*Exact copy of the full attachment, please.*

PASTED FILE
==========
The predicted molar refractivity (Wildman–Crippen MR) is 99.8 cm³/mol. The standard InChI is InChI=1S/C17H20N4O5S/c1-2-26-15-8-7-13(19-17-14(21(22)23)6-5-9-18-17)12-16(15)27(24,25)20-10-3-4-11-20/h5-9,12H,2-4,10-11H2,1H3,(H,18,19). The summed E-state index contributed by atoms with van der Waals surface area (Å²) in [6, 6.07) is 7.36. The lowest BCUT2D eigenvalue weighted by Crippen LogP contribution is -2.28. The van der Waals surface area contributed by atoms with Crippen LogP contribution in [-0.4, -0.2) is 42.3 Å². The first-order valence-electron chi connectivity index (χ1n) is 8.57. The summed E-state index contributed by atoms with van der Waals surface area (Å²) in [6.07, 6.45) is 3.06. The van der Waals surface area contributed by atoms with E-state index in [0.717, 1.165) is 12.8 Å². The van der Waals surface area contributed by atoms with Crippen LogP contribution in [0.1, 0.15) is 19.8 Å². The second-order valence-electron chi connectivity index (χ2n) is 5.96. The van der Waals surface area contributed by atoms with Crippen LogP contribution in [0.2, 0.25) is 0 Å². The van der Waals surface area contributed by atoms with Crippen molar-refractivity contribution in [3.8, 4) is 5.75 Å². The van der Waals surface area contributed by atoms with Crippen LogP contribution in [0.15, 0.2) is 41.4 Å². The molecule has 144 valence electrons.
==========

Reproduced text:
The predicted molar refractivity (Wildman–Crippen MR) is 99.8 cm³/mol. The standard InChI is InChI=1S/C17H20N4O5S/c1-2-26-15-8-7-13(19-17-14(21(22)23)6-5-9-18-17)12-16(15)27(24,25)20-10-3-4-11-20/h5-9,12H,2-4,10-11H2,1H3,(H,18,19). The summed E-state index contributed by atoms with van der Waals surface area (Å²) in [6, 6.07) is 7.36. The lowest BCUT2D eigenvalue weighted by Crippen LogP contribution is -2.28. The van der Waals surface area contributed by atoms with Crippen LogP contribution in [-0.4, -0.2) is 42.3 Å². The first-order valence-electron chi connectivity index (χ1n) is 8.57. The summed E-state index contributed by atoms with van der Waals surface area (Å²) in [6.07, 6.45) is 3.06. The van der Waals surface area contributed by atoms with E-state index in [0.717, 1.165) is 12.8 Å². The van der Waals surface area contributed by atoms with Crippen LogP contribution in [0.1, 0.15) is 19.8 Å². The second-order valence-electron chi connectivity index (χ2n) is 5.96. The van der Waals surface area contributed by atoms with Crippen LogP contribution in [0.2, 0.25) is 0 Å². The van der Waals surface area contributed by atoms with Crippen molar-refractivity contribution in [3.8, 4) is 5.75 Å². The van der Waals surface area contributed by atoms with Crippen LogP contribution in [0.15, 0.2) is 41.4 Å². The molecule has 144 valence electrons.